Hate crimes, or bias-motivated crimes are offenses motivated by hatred against a victim based on his or her race, religion, sexual orientation, handicap, ethnicity, or national origin.
Locally and nationally, PFLAG fights against hate violence, advocating for fairer laws, educating our communities and supporting families and our allies. Bias motivated crimes targeting gay, lesbian, bisexual, and transgender people hurt all our families. Opponents of hate crime legislation often ask why such laws are necessary, when existing criminal laws carries penalties for assault, murder, and other violent crime. The answer is, hate crimes are simply not “like any other kind of crime.”
- HATE CRIMES ARE MESSAGE CRIMES. Anti-gay hate violence, along with all bias crime, causes profound damage to individuals, families, groups and our communities generally. Perpetrators of anti-gay violence are sending a clear message to g/l/b/t people, those perceived to be g/l/b/t, or those who are g/l/b/t-supportive that they are unwelcome and unsafe in a particular community.
- MOST HATE CRIMES ARE COMMITTED BY “AVERAGE” PEOPLE. Perpetrators are typically not “psychos,” neo-Nazis or “skinheads,” but otherwise law-abiding people who disdain those who are “different,” or view such difference as threatening. Recent research suggests that anti-gay hate crime perpetrators perceive gay bashing to be socially sanctioned and, therefore, acceptable behavior.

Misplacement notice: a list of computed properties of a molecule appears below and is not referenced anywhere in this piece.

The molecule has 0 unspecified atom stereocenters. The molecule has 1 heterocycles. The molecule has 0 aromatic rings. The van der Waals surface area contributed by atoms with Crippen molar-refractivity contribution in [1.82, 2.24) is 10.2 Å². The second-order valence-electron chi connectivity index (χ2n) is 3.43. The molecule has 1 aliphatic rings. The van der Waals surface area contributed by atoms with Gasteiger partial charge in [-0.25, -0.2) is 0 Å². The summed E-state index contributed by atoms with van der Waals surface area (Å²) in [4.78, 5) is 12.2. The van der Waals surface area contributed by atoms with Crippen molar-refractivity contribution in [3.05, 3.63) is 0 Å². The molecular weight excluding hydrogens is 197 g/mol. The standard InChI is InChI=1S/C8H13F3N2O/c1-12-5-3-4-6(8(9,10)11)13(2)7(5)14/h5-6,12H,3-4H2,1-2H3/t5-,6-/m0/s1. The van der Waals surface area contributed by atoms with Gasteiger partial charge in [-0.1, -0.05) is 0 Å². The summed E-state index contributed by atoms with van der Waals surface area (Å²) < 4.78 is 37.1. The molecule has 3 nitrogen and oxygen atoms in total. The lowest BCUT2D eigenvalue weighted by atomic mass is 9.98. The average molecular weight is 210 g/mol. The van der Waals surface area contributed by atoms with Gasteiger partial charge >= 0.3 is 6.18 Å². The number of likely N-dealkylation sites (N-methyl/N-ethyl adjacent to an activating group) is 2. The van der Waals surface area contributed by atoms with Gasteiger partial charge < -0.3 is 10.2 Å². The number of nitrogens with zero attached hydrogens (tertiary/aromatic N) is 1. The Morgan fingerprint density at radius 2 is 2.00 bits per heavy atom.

- ANTI-GAY HATE CRIME, LIKE OTHER BIAS CRIME, IS PREVENTABLE. According to the American Psychological Association, research concludes that “hate crimes are not necessarily random, uncontrollable, or inevitable occurrences,” but that “there is overwhelming evidence that society can intervene to reduce or prevent many forms of violence, especially among young people, including the hate-induced violence that threatens and intimidates entire categories of people.”
- ANTI-GAY HATE VIOLENCE MUST BE ADDRESSED LOCALLY AND NATIONALLY THROUGH STRONG LEGISLATION, RIGOROUS LAW ENFORCEMENT, AND WIDESPREAD COMMUNITY EDUCATION.
According to the Federal Bureau of Investigation Hate Crimes Statistics report, released in 2001, there were 1,317 reported anti-gay hate crimes in 1999. Of the 7,876 bias-motivated crimes, sexual orientation is ranked third in number of reported hate crimes, with race ranked first, followed by religion. Reported anti-gay violence has been increasing since 1996.
The National Coalition of Anti-Violence Programs (NCAVP) is a network of 26 anti-violence organizations that monitor and respond to incidents of bias, domestic, HIV-related and other forms of violence affecting the GLBT community. The 2001 NCAVP report shows the amount of anti-gay violence increased between 1999 and 2000, with a total of 2,151 anti-gay incidents reported in 2000.